7. #7
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    Thank you guys,

    would you then say that the A530 would be good choice for town biking but also forest hiking on weekends (not every weekend)?

  8. #8
    Senior Member buffalowings's Avatar
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    Quote Originally Posted by Gloor View Post
    Thank you guys,

    would you then say that the A530 would be good choice for town biking but also forest hiking on weekends (not every weekend)?
    A530'S would be fine, although the flat pedal side has light tread so you won't be looking at anything too aggressive when biking around town.

  9. #9
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    What do you mean by that, please? Does it mean that its not so sturdy and might break soon? I like the design but it looks to me that it might be too fragile, (maybe)?

  10. #10
    Senior Member JimF22003's Avatar
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    Those pedals are not fragile. At all. The non-clip side is grippy enough to use with regular tennis shoes or even dress shoes.
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  11. #11
    Long Distance Cyclist Machka's Avatar
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    1. Your SPD cleats go into clipless pedals.

    2. I use these, and have done for the past 5 years. I've got them on several of my bicycles, and really like them.


    http://www.chainreactioncycles.com/M...x?ModelID=5937

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    The M324 is nice but when it comes to choice I much prefer A530. I was only curious if I can count on durability ))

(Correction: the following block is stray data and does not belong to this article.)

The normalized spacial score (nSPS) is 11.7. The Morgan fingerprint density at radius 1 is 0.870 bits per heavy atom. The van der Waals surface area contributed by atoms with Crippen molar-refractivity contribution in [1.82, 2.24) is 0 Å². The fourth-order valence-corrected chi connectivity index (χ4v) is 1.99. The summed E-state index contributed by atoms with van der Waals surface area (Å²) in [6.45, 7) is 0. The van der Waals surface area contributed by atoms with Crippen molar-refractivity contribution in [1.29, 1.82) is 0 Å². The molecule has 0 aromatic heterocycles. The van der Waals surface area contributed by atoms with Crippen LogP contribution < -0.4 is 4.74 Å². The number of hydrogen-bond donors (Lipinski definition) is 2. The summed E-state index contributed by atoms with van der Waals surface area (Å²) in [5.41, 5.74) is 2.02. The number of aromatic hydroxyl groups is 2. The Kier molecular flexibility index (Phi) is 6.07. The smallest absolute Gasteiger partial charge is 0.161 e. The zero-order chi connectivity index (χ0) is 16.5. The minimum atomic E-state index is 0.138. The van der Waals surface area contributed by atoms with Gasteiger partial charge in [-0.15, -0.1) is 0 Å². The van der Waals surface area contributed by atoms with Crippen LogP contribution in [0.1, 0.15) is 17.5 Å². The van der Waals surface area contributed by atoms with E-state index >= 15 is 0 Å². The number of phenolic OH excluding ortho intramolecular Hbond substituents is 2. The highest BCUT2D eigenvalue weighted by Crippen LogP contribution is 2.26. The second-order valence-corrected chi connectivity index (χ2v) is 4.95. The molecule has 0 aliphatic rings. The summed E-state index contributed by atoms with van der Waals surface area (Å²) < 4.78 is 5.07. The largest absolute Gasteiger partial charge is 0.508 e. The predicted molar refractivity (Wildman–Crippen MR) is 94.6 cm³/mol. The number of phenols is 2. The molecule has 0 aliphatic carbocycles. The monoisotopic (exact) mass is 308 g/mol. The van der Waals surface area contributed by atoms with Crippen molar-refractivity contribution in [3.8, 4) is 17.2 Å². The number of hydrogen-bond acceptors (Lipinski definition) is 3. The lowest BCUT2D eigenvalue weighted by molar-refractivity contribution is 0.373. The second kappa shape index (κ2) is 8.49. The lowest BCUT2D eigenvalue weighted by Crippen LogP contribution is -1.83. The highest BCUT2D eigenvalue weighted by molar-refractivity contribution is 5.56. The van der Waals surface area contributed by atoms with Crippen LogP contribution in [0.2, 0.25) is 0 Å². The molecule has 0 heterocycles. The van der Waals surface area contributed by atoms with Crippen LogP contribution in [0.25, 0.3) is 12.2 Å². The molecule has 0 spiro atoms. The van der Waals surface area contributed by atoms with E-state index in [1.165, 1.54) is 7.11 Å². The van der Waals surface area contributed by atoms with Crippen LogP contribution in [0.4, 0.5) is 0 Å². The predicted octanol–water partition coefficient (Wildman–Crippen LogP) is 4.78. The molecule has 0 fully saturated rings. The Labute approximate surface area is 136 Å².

if you tell me that they are both good then ill probably go for A530 as they look fantastic

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    Hello guys,

    I'm back with another question as I went to a store here and the guy suggested something so I would like to run that through you, please.
    Basically I intend to bike to work with SPD and thought I would use normal shoes sometimes on a trail but the guy said that people with SPD take it for the trails also as you have much better grip and its overall better experience. Is that true?
    If so, he suggested that I should consider this option as a better one. Mine was to have both, flat on one side and SPD on other but he said that SPD on both is good if I mainly use SPD and that for occasional use I can still use normal shoes - even if not as comfortable as flat it will still be ok.
    What do you guys think? Btw. he suggested Shimano M530 (and they also had it discounted so he said its good timing as it was cheap 28EUR)

  14. #14
    aka Phil Jungels Wanderer's Avatar
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    The PDM324 is a great pedal. Great, because you can clip in, or use flip flops...... The really nice thing about the 324s, is that you can ride on the wrong side, without much issue at all. Really handy when you just ran to the store, and leave a stoplight in a hurry.

    "Retirement is the best job I ever had!" Me, 2009


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  15. #15
    Insane Bicycle Mechanic Jeff Wills's Avatar
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    Quote Originally Posted by Gloor View Post
    Hello guys,

    I'm back with another question as I went to a store here and the guy suggested something so I would like to run that through you, please.
    Basically I intend to bike to work with SPD and thought I would use normal shoes sometimes on a trail but the guy said that people with SPD take it for the trails also as you have much better grip and its overall better experience. Is that true?
    If so, he suggested that I should consider this option as a better one. Mine was to have both, flat on one side and SPD on other but he said that SPD on both is good if I mainly use SPD and that for occasional use I can still use normal shoes - even if not as comfortable as flat it will still be ok.
    What do you guys think? Btw. he suggested Shimano M530 (and they also had it discounted so he said its good timing as it was cheap 28EUR)
    I would not use Shimano M530 pedals with "normal" shoes. If you want a double-sided SPD pedal that you can occasionally use with non-SPD shoes, like the Shimano M424: http://www.nashbar.com/bikes/Product...62_-1___202530

    Jeff Wills